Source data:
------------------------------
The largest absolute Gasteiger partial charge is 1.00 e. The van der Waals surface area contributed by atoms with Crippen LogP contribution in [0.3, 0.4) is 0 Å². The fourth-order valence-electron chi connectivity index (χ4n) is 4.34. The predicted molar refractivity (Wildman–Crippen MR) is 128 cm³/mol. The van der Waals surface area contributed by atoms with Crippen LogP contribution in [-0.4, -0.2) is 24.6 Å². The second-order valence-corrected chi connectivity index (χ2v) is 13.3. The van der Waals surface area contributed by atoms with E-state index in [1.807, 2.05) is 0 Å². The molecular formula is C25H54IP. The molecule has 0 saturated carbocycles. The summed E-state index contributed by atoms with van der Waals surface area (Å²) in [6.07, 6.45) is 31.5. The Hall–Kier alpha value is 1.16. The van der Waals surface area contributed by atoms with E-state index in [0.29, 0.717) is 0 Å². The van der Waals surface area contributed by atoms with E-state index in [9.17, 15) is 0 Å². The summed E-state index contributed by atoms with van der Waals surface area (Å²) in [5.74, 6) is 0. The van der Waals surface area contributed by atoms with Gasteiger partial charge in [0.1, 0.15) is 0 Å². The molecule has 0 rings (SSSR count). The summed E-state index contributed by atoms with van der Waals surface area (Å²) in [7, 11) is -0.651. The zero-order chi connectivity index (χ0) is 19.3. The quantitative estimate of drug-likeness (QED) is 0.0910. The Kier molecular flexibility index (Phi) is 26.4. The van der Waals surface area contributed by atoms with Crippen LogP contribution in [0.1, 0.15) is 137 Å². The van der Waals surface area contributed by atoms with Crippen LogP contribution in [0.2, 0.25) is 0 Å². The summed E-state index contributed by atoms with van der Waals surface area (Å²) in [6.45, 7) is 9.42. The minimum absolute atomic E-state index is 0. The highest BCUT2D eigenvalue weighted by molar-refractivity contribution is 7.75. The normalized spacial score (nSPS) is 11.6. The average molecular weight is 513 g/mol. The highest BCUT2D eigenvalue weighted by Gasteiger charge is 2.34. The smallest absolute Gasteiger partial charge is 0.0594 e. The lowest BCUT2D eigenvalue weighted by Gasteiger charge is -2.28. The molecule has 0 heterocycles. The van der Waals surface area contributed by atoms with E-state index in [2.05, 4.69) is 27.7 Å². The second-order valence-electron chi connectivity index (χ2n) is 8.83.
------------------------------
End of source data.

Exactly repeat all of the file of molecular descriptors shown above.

The largest absolute Gasteiger partial charge is 1.00 e. The van der Waals surface area contributed by atoms with Crippen LogP contribution in [0.3, 0.4) is 0 Å². The fourth-order valence-electron chi connectivity index (χ4n) is 4.34. The predicted molar refractivity (Wildman–Crippen MR) is 128 cm³/mol. The van der Waals surface area contributed by atoms with Crippen LogP contribution in [-0.4, -0.2) is 24.6 Å². The second-order valence-corrected chi connectivity index (χ2v) is 13.3. The van der Waals surface area contributed by atoms with E-state index in [1.807, 2.05) is 0 Å². The molecular formula is C25H54IP. The molecule has 0 saturated carbocycles. The summed E-state index contributed by atoms with van der Waals surface area (Å²) in [6.07, 6.45) is 31.5. The Hall–Kier alpha value is 1.16. The van der Waals surface area contributed by atoms with E-state index in [0.29, 0.717) is 0 Å². The van der Waals surface area contributed by atoms with E-state index in [9.17, 15) is 0 Å². The summed E-state index contributed by atoms with van der Waals surface area (Å²) in [5.74, 6) is 0. The van der Waals surface area contributed by atoms with Gasteiger partial charge in [0.1, 0.15) is 0 Å². The molecule has 0 rings (SSSR count). The summed E-state index contributed by atoms with van der Waals surface area (Å²) in [7, 11) is -0.651. The zero-order chi connectivity index (χ0) is 19.3. The quantitative estimate of drug-likeness (QED) is 0.0910. The Kier molecular flexibility index (Phi) is 26.4. The van der Waals surface area contributed by atoms with Crippen LogP contribution in [0.1, 0.15) is 137 Å². The van der Waals surface area contributed by atoms with Crippen LogP contribution in [0.2, 0.25) is 0 Å². The summed E-state index contributed by atoms with van der Waals surface area (Å²) in [6.45, 7) is 9.42. The minimum absolute atomic E-state index is 0. The highest BCUT2D eigenvalue weighted by molar-refractivity contribution is 7.75. The normalized spacial score (nSPS) is 11.6. The average molecular weight is 513 g/mol. The highest BCUT2D eigenvalue weighted by Gasteiger charge is 2.34. The smallest absolute Gasteiger partial charge is 0.0594 e. The lowest BCUT2D eigenvalue weighted by Gasteiger charge is -2.28. The molecule has 0 heterocycles. The van der Waals surface area contributed by atoms with E-state index in [2.05, 4.69) is 27.7 Å². The second-order valence-electron chi connectivity index (χ2n) is 8.83.